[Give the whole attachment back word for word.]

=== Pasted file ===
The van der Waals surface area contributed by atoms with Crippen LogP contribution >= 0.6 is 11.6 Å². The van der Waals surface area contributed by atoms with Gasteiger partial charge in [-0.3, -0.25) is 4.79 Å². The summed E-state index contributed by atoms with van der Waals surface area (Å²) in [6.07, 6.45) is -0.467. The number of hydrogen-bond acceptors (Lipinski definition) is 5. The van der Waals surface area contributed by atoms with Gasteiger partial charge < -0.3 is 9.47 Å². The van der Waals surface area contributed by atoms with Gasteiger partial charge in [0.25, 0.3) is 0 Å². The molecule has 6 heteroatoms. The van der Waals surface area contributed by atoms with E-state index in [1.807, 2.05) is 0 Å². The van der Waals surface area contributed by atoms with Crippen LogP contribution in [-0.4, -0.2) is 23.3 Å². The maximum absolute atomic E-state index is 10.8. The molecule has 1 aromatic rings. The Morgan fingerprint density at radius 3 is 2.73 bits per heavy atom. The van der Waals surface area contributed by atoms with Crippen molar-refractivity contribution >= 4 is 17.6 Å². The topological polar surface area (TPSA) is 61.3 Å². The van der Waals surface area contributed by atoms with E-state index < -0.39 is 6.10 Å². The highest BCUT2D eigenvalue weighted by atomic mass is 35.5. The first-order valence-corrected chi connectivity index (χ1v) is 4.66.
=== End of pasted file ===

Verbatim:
The van der Waals surface area contributed by atoms with Crippen LogP contribution >= 0.6 is 11.6 Å². The van der Waals surface area contributed by atoms with Gasteiger partial charge in [-0.3, -0.25) is 4.79 Å². The summed E-state index contributed by atoms with van der Waals surface area (Å²) in [6.07, 6.45) is -0.467. The number of hydrogen-bond acceptors (Lipinski definition) is 5. The van der Waals surface area contributed by atoms with Gasteiger partial charge < -0.3 is 9.47 Å². The van der Waals surface area contributed by atoms with Gasteiger partial charge in [0.25, 0.3) is 0 Å². The molecule has 6 heteroatoms. The van der Waals surface area contributed by atoms with E-state index in [1.807, 2.05) is 0 Å². The van der Waals surface area contributed by atoms with Crippen LogP contribution in [-0.4, -0.2) is 23.3 Å². The maximum absolute atomic E-state index is 10.8. The molecule has 1 aromatic rings. The Morgan fingerprint density at radius 3 is 2.73 bits per heavy atom. The van der Waals surface area contributed by atoms with Crippen molar-refractivity contribution >= 4 is 17.6 Å². The topological polar surface area (TPSA) is 61.3 Å². The van der Waals surface area contributed by atoms with E-state index < -0.39 is 6.10 Å². The highest BCUT2D eigenvalue weighted by atomic mass is 35.5. The first-order valence-corrected chi connectivity index (χ1v) is 4.66.